We had a short cycle to Leer yesterday to catch with a lovely coffee stop at a cafe selling all kinds of fresh produce. There was a golden retriever at the next table that definitely had the right approach to dealing with the heat!
When we made it to Leer, the plan was to get ourselves and our bikes on a train to Hamburg but it was Sunday and the ticket office was closed, so we opted for tickets as far as Bremen – where we had to change trains anyway – and hoped that the ticket office there would be able to sort us out with bike reservations. Alas, there were none to be had (on IC/express trains) and apparently we were not allowed to take our bikes on any regional trains until 10pm on Sunday, for reasons that were not adequately explained.
Bruce negotiated all of this and got us special ‘anywhere in Germany for 9 euros’ rail tickets, which was fab. The advice was to travel on a regional train on Monday morning (today). The bike spaces are not bookable but there is a train every half hour so if there is no room, we should just wait for the next train.
We therefore spent last night in Bremen, and Bruce was able to enjoy a vegan burger at the favourite Hans im Glück (seriously good burgers – strongly recommended if you are in Germany). When we set off again this morning, I had some idea that we would find morning trains post-rush-hour half empty and we would have a very smooth journey to Hamburg. There were a few small things I had not taken into account, however…
It is apparently some kind of Monday holiday in Germany today. Also, it’s August, so presumably a lot of people are on their summer hols. Many of them are presumably taking advantage of the ‘anywhere in Germany for 9 euros’ rail tickets as well. And then, two regional trains in succession from Bremen to Hamburg were cancelled or severely delayed. The net result was that roughly half the bike-owners of northern Germany were on our train, with their bikes. Plus a few people with pushchairs and/or outsize luggage. It was a double-decker train with the whole of the lower part of one carriage for bike space but it was still sardine time. And more people got on at various intermediate stations, to the point where I couldn’t really move my feet and I was jammed up against the window trying not to bash my head off the luggage rack. Being a regional (Metronom) train that stops everywhere, it took an hour and a half from Bremen to Hamburg. By the time I unfolded my overheated self and staggered off with the bike into the Hamburg crowds I was not in much of a fit state for anything.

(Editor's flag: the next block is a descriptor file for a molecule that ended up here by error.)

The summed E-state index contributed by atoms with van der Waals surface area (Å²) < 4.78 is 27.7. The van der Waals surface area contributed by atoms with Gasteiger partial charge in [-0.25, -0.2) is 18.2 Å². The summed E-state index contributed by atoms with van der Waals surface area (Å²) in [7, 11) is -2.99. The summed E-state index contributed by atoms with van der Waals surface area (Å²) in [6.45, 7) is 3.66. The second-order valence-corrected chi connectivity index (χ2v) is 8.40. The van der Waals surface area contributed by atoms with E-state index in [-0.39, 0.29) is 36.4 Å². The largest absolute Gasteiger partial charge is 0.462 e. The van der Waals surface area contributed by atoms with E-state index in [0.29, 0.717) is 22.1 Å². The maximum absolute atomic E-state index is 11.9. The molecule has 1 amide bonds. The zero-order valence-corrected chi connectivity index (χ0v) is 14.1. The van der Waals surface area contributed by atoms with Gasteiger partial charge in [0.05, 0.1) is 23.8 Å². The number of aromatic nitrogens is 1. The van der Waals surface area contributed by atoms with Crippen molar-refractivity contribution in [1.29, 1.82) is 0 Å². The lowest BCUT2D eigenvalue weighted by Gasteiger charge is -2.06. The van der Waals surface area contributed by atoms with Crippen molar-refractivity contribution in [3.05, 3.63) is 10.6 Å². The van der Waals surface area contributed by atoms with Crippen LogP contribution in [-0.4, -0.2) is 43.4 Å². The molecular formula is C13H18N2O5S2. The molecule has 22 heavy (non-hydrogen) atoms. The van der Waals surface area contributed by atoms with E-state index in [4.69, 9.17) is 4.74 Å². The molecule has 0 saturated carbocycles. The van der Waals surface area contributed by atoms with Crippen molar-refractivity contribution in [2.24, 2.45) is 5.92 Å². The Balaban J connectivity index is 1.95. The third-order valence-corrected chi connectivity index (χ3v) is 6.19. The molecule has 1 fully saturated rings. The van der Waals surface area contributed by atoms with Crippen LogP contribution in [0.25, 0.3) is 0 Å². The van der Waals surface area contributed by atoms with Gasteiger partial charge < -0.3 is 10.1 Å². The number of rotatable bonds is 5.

Cycling out of any unfamiliar city centre is challenging, but in this case really not too bad. There was a good bike route heading north (shaded by trees initially – wonderful!) and we were soon weaving through the suburbs – but it was slow, urban cycling with many traffic lights and navigation challenges all the way, and we baked once the shade ran out. We found an Italian cafe after around 20km and had a very welcome break involving ice cream then pedalled on. Bruce was navigating and pedalling strongly, with me pottering along in his wake nursing my painful left foot (still struggling with the toe cramps).
This all sounds a bit miserable, reading it back. It certainly wasn’t the best cycling day so far, but we have made it to Schleswig-Holstein and we should be out in the countryside more tomorrow. Kiel is in reach now. Looking forward very much to our ferry trip on the Baltic and seeing Oslo.